Overview Studies - US Government

Draft 4th National Climate Assessment - 0817: 13 US agencies and many universities, PDF, 545 pp

Executive Summary, draft 4th National Climate Assessment - RTF, 39 KB

     This edition of the National Climate Assessment substantially remedies the problems noted below in the 3rd edition, but still leaves room for improvement.
This draft edition has been reviewed by the National Academy of Sciences and other simiar groups, but the White House has not yet signed off on it.  After the White House, it will be opened for public comment.
    Among other things, the report says “Evidence for a changing climate abounds, from the top of the atmosphere to the depths of the oceans.”
    “Many lines of evidence demonstrate that human activities, especially emissions of greenhouse (heat-trapping) gases, are primarily responsible for recent observed climate change….  There are no alternative explanations, and no natural cycles are found in the observational record that can explain the observed changes in climate. (Very high confidence)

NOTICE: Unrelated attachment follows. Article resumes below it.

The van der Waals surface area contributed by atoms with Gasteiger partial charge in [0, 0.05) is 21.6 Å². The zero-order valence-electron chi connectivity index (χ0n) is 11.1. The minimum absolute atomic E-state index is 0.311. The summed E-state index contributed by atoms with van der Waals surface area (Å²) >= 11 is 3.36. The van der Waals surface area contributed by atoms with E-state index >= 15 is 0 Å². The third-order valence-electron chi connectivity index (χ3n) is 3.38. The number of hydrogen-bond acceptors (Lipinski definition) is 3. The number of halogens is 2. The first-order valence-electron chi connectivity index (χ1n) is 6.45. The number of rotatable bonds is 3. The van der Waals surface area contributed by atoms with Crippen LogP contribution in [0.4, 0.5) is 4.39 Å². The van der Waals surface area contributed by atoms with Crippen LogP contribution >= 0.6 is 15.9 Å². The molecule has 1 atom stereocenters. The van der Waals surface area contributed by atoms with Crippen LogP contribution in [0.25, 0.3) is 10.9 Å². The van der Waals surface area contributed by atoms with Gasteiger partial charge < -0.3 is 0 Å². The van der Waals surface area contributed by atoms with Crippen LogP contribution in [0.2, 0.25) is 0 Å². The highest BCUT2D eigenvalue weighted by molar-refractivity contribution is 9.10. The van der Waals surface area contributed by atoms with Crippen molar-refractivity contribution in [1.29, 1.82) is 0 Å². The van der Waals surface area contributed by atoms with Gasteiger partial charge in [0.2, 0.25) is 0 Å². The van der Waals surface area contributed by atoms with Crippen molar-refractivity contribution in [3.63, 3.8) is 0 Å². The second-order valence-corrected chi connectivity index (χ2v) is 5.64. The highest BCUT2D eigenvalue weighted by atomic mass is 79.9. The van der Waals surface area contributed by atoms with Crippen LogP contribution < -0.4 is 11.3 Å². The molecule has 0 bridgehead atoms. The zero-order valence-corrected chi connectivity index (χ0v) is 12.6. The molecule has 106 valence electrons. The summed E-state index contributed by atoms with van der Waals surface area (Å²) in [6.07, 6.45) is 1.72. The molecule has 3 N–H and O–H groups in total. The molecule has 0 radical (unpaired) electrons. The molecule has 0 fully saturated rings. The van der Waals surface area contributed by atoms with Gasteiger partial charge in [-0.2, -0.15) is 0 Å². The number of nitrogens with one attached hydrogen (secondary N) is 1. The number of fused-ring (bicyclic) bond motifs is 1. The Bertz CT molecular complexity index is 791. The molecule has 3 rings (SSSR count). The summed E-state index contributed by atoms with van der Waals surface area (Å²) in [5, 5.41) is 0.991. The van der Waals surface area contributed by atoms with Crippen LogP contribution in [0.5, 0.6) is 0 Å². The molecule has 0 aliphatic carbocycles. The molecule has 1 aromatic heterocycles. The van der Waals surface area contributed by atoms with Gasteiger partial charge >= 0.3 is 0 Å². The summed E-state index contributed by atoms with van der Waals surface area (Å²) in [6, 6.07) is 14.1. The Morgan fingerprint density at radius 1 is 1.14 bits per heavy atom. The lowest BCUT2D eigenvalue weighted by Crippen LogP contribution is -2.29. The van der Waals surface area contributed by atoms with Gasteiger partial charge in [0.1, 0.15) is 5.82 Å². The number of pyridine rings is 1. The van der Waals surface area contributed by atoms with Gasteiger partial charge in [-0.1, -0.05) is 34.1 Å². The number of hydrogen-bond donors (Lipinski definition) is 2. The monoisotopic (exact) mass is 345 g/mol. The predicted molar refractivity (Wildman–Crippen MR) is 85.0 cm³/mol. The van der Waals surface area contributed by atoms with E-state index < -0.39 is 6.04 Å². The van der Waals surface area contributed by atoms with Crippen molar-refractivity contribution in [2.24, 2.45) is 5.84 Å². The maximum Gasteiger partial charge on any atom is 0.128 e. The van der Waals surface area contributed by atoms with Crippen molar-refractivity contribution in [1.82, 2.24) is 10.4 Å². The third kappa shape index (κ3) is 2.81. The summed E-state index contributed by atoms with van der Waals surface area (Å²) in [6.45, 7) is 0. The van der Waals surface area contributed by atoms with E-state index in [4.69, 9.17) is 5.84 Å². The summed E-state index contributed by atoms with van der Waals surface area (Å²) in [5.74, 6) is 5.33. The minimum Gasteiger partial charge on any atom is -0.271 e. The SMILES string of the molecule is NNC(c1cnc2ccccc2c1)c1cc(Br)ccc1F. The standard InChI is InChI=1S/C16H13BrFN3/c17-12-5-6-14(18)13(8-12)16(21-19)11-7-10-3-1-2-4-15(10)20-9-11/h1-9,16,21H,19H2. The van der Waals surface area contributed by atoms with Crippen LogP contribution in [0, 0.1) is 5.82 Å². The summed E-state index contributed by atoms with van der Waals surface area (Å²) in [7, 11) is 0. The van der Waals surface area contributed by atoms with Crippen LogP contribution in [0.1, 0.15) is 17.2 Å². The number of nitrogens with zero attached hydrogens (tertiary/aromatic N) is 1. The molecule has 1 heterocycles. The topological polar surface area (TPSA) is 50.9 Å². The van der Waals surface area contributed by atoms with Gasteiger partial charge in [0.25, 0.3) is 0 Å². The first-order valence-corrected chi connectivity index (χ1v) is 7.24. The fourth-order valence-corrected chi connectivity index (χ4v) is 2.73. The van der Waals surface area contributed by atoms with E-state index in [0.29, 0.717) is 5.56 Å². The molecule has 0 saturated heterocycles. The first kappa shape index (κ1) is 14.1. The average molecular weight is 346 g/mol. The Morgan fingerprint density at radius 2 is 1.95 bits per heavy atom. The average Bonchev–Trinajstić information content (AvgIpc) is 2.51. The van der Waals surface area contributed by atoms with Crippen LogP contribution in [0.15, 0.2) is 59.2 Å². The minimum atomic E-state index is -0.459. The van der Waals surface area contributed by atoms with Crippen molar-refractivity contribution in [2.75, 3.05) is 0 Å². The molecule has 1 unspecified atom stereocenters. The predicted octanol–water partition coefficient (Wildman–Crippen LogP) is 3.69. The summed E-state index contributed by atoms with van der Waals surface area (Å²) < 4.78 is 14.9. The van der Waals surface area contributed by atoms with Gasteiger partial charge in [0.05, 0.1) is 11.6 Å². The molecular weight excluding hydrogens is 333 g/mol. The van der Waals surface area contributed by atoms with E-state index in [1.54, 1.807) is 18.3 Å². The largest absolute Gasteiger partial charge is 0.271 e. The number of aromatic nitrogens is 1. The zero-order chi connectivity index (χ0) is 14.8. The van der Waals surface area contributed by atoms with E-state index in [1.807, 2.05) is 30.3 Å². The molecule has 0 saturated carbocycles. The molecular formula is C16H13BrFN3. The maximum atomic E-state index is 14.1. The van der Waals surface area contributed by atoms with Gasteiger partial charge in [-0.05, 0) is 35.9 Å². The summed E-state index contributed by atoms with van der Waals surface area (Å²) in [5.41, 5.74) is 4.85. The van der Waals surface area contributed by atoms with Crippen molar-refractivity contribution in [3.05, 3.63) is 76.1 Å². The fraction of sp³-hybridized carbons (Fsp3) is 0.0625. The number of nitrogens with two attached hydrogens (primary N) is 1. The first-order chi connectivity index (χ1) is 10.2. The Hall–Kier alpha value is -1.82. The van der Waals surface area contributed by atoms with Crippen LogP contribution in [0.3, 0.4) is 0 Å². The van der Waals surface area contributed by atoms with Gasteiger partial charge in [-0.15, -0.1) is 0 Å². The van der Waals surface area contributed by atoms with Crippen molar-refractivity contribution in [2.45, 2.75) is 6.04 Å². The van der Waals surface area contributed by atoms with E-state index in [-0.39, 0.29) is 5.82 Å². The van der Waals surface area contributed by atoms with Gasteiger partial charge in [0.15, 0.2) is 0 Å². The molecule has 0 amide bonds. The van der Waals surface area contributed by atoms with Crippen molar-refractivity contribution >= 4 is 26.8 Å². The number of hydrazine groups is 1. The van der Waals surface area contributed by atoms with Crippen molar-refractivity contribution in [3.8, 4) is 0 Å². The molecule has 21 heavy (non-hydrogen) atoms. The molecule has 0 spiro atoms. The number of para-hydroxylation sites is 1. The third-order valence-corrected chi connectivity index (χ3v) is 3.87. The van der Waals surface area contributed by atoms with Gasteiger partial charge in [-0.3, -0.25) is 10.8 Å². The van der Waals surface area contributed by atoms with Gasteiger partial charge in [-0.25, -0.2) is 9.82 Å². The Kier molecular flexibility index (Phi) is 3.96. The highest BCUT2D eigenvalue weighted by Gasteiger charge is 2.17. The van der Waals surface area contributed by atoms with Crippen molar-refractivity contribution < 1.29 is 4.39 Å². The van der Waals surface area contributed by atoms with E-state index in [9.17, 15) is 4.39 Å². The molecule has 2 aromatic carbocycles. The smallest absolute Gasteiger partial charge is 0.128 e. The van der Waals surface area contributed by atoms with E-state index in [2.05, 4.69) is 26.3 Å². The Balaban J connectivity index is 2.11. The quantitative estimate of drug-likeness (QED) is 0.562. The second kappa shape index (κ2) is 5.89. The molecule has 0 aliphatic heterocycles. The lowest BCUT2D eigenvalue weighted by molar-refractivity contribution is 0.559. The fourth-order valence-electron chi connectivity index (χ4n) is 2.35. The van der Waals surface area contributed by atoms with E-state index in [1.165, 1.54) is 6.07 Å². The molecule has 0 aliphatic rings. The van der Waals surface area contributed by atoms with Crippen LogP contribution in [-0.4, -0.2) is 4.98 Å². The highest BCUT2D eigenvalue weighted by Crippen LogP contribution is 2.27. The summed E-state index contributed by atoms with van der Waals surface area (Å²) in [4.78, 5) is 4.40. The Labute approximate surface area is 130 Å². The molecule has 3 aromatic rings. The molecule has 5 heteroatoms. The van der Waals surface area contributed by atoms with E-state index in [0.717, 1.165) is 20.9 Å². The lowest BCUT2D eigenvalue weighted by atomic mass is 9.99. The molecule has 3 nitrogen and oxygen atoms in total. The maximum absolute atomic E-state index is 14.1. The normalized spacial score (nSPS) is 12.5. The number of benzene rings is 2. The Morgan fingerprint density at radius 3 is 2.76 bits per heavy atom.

“Even if humans immediately stopped emitting greenhouse gases into the atmosphere, the world would still feel at least an additional 0.5°F (0.3°C) of warming over this century, compared with today.  The projected actual rise, scientists say, will be as much as 2°C.”

     "During the Pliocene, approximately 3 million years ago, long-term CO2 levels were similar to today’s, around 400 ppm….  [G]lobal mean temperature in the Pliocene was approximately 2° to 3.5°C (3.6° to 6.3°F) above preindustrial [1750], and sea level was somewhere between 20 ± 10 meters (66 ± 33 feet) higher than today.”